South Dakota Gov. Kristi Noem criticized President Joe Biden Thursday for his decision to pick a Supreme Court justice based on race and gender. 

“I think that’s very unfortunate that he chose that approach,” the Republican governor said in a Thursday interview with The Daily Signal. “It almost divides people based on what they look like and their background, rather than just who’s the best person for the job?”

Biden said Thursday he would nominate the “first black woman” to the Supreme Court to replace Justice Stephen Breyer, who has announced his retirement.

The South Dakota Republican explained that she has worked in different roles and jobs her entire life, particularly in roles that many would consider a man’s profession, such as farming, ranching, and running a hunting lodge. 

>>> Listen to the full interview with Gov. Noem on “The Daily Signal Podcast”:

“I appreciate the fact that I was raised in a house where it didn’t matter what color my skin was, what sex I was, it didn’t matter,” she said.

“What mattered was working hard and doing the best job I possibly could do, and that’s what I would hope our president would use as qualifications for choosing justices on the Supreme Court as well,” Noem continued. “And ones who certainly want to uphold the Constitution, who love America, who recognize that their position in the high court is not to make laws, it is strictly to enforce the integrity of this country.” 

Noem said she thinks it is wonderful for women to have plentiful opportunities to succeed and to have a level playing field. 

“But I’ve never once asked for them to get special treatment,” she said. “I think that one of the great equalizers in this country is opportunity, and it should be open to everybody.” 

The South Dakota governor introduced legislation in December that would codify her executive orders mandating that only biological female athletes can participate on sports teams designated for girls or women

This legislation, which defines “biological sex” as “the sex listed on the student’s official birth certificate issued at or near the time of the athlete’s birth,” comes after the governor faced heavy criticism from conservatives for failing to certify a different bill banning biological males from women’s sports.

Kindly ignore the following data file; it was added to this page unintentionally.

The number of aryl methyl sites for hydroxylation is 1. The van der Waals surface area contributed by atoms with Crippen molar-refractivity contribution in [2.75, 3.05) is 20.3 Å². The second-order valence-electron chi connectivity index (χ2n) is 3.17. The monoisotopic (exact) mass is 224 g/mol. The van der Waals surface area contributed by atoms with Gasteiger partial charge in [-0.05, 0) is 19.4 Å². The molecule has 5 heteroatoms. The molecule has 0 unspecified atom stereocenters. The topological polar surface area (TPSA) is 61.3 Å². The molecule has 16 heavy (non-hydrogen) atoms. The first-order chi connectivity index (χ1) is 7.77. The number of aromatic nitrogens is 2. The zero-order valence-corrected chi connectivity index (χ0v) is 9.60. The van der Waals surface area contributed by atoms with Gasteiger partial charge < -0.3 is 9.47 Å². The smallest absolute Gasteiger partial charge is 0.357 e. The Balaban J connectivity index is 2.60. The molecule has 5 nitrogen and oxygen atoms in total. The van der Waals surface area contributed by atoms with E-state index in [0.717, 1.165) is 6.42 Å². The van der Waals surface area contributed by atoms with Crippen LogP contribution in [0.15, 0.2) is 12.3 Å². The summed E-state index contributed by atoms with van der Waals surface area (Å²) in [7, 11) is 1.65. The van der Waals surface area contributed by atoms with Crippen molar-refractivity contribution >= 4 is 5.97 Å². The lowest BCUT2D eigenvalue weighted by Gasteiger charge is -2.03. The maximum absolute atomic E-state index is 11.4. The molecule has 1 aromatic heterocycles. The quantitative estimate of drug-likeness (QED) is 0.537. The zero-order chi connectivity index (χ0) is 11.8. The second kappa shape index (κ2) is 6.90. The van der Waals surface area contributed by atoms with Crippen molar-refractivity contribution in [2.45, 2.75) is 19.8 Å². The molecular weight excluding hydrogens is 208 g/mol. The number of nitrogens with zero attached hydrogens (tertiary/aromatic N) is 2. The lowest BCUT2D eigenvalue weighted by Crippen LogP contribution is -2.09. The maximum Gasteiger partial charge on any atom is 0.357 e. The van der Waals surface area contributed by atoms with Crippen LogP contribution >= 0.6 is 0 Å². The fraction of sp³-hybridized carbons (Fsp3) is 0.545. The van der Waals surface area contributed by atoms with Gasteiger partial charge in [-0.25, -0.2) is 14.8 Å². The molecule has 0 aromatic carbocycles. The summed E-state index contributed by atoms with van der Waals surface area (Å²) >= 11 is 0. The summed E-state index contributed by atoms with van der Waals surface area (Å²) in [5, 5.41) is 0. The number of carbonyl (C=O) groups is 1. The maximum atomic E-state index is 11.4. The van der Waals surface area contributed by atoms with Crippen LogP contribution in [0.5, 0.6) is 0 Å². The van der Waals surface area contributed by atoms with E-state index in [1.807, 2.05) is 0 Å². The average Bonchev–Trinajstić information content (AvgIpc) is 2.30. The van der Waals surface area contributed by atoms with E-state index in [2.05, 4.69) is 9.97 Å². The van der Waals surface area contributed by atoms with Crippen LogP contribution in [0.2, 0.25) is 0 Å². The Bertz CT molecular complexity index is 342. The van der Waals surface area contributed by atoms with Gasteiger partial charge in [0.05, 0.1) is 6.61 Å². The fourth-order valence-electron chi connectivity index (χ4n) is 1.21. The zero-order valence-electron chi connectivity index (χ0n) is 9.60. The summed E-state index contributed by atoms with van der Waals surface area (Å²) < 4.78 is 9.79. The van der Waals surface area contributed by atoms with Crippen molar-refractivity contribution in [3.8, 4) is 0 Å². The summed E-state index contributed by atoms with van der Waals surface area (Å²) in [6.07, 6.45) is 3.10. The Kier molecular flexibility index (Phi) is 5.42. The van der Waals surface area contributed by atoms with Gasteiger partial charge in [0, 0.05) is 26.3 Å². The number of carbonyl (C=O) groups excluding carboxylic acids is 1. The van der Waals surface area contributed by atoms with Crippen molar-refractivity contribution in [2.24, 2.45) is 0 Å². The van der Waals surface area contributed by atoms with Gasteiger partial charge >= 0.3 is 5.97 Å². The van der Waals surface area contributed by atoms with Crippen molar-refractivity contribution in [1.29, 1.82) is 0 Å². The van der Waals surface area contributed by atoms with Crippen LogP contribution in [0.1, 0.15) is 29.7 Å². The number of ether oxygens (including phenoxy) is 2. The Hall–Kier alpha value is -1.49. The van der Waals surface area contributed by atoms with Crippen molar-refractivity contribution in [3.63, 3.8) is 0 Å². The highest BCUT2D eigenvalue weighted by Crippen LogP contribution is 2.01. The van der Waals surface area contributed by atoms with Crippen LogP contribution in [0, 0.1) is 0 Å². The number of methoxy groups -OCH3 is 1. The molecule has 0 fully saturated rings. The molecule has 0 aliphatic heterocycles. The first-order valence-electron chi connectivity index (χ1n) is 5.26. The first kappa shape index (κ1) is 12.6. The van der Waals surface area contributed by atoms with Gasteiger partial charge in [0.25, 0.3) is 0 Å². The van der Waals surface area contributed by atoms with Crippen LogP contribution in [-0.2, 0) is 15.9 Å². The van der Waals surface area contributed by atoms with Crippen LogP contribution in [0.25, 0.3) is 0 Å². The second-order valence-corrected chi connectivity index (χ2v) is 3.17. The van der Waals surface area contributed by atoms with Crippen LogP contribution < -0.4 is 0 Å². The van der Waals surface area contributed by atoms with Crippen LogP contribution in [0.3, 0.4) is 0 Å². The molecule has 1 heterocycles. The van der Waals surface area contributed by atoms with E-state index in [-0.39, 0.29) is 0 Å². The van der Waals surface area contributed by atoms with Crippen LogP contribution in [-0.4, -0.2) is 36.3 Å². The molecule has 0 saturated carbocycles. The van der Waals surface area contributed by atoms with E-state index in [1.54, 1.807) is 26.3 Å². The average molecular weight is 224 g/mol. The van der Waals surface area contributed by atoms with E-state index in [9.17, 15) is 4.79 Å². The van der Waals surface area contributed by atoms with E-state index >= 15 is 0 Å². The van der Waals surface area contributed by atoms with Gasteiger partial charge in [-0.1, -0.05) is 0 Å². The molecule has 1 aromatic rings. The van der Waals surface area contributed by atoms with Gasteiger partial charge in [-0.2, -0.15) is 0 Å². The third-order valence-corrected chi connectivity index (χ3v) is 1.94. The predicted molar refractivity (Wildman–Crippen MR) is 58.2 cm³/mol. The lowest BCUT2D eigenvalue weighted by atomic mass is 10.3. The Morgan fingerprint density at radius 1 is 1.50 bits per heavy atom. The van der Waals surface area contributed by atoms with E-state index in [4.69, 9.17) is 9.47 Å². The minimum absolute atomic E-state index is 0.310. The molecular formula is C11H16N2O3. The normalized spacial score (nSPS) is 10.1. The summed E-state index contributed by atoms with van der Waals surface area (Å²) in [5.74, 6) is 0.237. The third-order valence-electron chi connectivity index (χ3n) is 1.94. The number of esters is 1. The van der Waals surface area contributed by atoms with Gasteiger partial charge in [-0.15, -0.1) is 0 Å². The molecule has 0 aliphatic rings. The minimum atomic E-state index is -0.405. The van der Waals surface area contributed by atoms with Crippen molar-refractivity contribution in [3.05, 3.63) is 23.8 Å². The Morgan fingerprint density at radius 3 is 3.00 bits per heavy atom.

Noem told The Daily Signal Thursday that the original bill was “deeply flawed.”

“I’m a governor, you don’t sign bad bills into law that end you up in lawsuits that keep you from being able to take action when you need to,” she said. “Instead, you fix them, make sure they’re correct and appropriate, and that you literally can push forward the protections that are necessary.”

The governor said that the original bill, HB 1217, would have ended up in court.

“I assigned two executive orders immediately that protected girls sports at the K-12 level, and then also at the college level, and said that when we got back into legislative session that I would be bringing the strongest bill in the country to put it into our statutes,” she explained.

“That is what we’re doing this year,” Noem continued. “We have a bill that I and my team have drafted that is very strong, keeps that protection in place that my emergency declaration, my executive orders did, and it’ll ensure that only girls play in girls sports here in South Dakota.” 

Noem emphasized the importance of giving girls fairness and “a level playing field” where they can compete and be successful. 

Asked if she feels conservatives once again have her back, Noem said that it depends.

“It’s a different, strange environment out there,” she said. “Liberals started attacking me with a vengeance because of my decisions on COVID. As soon as people started to see that it was working and how well we were doing here in South Dakota, I think some conservatives got competitive, or had friends that felt I was a threat in some way.”

“I try not to focus on that,” she said. “I’m thankful for their support, but I also know that it doesn’t matter who’s criticizing me, I need to make the right decisions, and I need to make the best decision based on what my job is, and not do more than what my authority is as governor, and give my people all the information that I can to help them get through any challenge that might come their way.”

There will always be criticism, Noem noted. 

“I’m learning that in this job, but I’m just so thankful for the wonderful people I see every day that also give us their prayers and their encouragement and know our true hearts, that we do this because we love the states, and we love these people,” she said. 

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